The five speakers at the focus session moderated by Nicoletta Vallorani discussed their original ways of being authors and generating female characters, drawing on both their life experiences and their imaginations.
Women in Black was one of the most highly-anticipated events at the Festival. Marina Fabbri sat down with one of the six women on the panel, Antonella Lattanzi, to stress the importance of an event devoted to female creativity and scheduled unabashedly on the 8th of March, International Women’s Day. Fabbri also drew attention to the symbolism inherent in their meeting, at least the two of them, at the Red Feltrinelli bookstore in Rome, in a sign of continuity with the past (and, it is hoped, the future), with Noir held in Milan and its Feltrinelli the inimitable venue for the literary side of Noir in Festival. But this time around, sadly, the other women writers invited to the session took part from their homes or offices: Margherita Oggero, Francesca Serafini, Rosa Teruzzi, Grazia Verasani, and, as moderator, Nicoletta Vallorani.
As Marina Fabbri reminded viewers as she summed up the speakers’ biographies, “our guests are women writers who are quite different from each other yet share a certain literary kinship.” A discussion about the noir genre, “not usually the province of women,” added Nicoletta Vallorani, “meant that we all had to be able to get around the obstacles, break with the past, and find solutions in a territory that, for us, is largely uncharted.”
“I personally have always loved mystery stories, and at one point in my life I decided to try my hand at writing one, “Margherita Oggero revealed. “The truth was, I was that scared of novel-writing that I chose the mystery genre so I had rules to follow. Later I would break free of those constraints and create my stories freely. In fact, in noir fiction by women,” Oggero went on, “I noticed they were able to seize on secondary aspects and come up with original takes on the stories they told. Whereas the same genre tackled by men writers, even the best of them, tends to avoid taking detours and getting off the beaten track.”
“In all the books I’ve published, even those with nothing to do with noir, I get the urge to write about women characters, especially the unconventional ones who break the rules, and dwell on their emotions, their intelligence, their disasters and eccentricities,” began Grazie Verasani when it was her turn. “Since I know women better than men, it’s easier to write about them. Giorgia Cantini [one of Verasani’s best-known characters] came into being in 2004, at at time when I could feel that Italy lacked a detective written by a woman. I wanted mine to be a little scruffy, but not overly so; a person with her own preoccupations, yet identical to those of any other woman; with her own contradictions, yet a figure impossible to compare to American female sleuths. I did want her to be ironic. Giorgia Cantini has a dark sense of humor, since she’s a pretty dark character. In fact, she was inspired by my adulation of Raymond Chandler and Patricia Highsmith.”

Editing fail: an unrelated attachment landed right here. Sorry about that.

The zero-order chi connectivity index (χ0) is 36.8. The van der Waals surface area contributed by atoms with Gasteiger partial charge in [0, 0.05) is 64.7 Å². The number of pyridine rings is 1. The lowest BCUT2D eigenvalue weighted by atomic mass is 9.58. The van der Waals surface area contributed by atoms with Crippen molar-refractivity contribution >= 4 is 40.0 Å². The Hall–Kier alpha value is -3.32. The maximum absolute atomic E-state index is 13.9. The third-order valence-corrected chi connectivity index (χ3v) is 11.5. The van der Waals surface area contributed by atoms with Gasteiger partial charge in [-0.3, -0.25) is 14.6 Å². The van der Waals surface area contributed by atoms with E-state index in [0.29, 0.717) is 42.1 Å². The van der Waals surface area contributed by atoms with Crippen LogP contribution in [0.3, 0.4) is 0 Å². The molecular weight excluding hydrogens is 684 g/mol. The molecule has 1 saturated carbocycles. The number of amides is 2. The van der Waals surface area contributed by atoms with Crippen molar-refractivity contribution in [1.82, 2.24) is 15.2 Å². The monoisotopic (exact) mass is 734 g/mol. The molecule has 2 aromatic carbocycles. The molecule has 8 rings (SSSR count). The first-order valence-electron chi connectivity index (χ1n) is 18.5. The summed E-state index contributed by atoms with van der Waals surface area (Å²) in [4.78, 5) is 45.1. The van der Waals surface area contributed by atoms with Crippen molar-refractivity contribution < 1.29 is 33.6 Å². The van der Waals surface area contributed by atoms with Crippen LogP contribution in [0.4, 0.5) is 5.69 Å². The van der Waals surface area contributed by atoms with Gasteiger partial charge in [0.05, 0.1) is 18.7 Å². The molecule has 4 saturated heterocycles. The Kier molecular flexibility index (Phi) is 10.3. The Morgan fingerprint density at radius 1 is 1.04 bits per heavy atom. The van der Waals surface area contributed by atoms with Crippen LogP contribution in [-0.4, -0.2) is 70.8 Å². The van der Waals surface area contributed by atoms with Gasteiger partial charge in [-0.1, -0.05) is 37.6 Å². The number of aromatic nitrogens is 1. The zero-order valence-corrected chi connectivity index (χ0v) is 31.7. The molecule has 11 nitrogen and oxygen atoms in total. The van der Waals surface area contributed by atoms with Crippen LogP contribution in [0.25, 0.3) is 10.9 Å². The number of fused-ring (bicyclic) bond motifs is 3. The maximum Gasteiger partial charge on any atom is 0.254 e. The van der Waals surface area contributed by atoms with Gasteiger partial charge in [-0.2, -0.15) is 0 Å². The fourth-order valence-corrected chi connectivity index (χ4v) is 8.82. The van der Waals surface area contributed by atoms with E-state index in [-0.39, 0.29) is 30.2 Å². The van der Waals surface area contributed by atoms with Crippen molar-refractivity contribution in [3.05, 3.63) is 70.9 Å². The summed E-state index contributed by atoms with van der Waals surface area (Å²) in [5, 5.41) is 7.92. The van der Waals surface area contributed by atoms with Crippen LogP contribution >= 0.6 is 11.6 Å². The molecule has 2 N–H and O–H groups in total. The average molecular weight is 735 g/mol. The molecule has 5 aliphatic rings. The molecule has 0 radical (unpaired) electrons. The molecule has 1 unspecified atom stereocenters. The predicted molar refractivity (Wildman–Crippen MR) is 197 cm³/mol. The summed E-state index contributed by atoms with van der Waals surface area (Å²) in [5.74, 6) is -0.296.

“I myself had no choice,” explained Rosa Teruzzi, as to her approach to the noir genre. “I’ve been a crime reporter all my life, and when I turned to novels, I vowed I would never do mysteries. What do I write, at the end of the day? Mysteries only!” Teruzzi went on, “I like to depict ordinary people when I write. My characters aren’t policewomen or judges, and this is so I can avoid all the technicalities I have to deal with on my day job. I liked the idea of a family of women living hard by the train tracks in the signalman’s house, or a flower seller investigating on her own, maybe with the help of a journalist. No true life stories will ever appear in my own books, since novels are the place I can be free and invent my own narratives.”
“There are a lot more than three mothers in my novel. I wanted to explore the many ways of being a mother and even a father,” explained Francesca Serafini as she described her novel Tre madri. “If you think about it, the relationship between parents and children should be straightforward, natural. Yet it’s the hardest thing since we don’t get a how-to manual, do we? And even if we did, it would dictate only one way of being a mother. And as to what Rosa Teruzzi told us, let me add that I, too, chose to write a novel as a space where I could be free, even though it’s like everything I’ve ever done and all my writing experiences have flowed into the book itself.”
Closing out the focus session, Antonella Lattanzi shared her thoughts on her novel Questo giorno che incombe: “I was afraid I wouldn’t be able to write about being a mother the way I wanted to, so the readers would understand. And that really frightened me since I don’t have children myself, and while I was writing, I wondered if I was the right person to depict this greatest of mysteries which is being a mother. The truth is,” Lattanzi admitted, “I don’t like telling stories that have to do with me. After all, I have to live and put up with myself day in and day out, and if I can experience the life of someone different from me, I’m happy to. In all the novels I’ve written, the moment I love is when I get out of my head and into someone else’s.”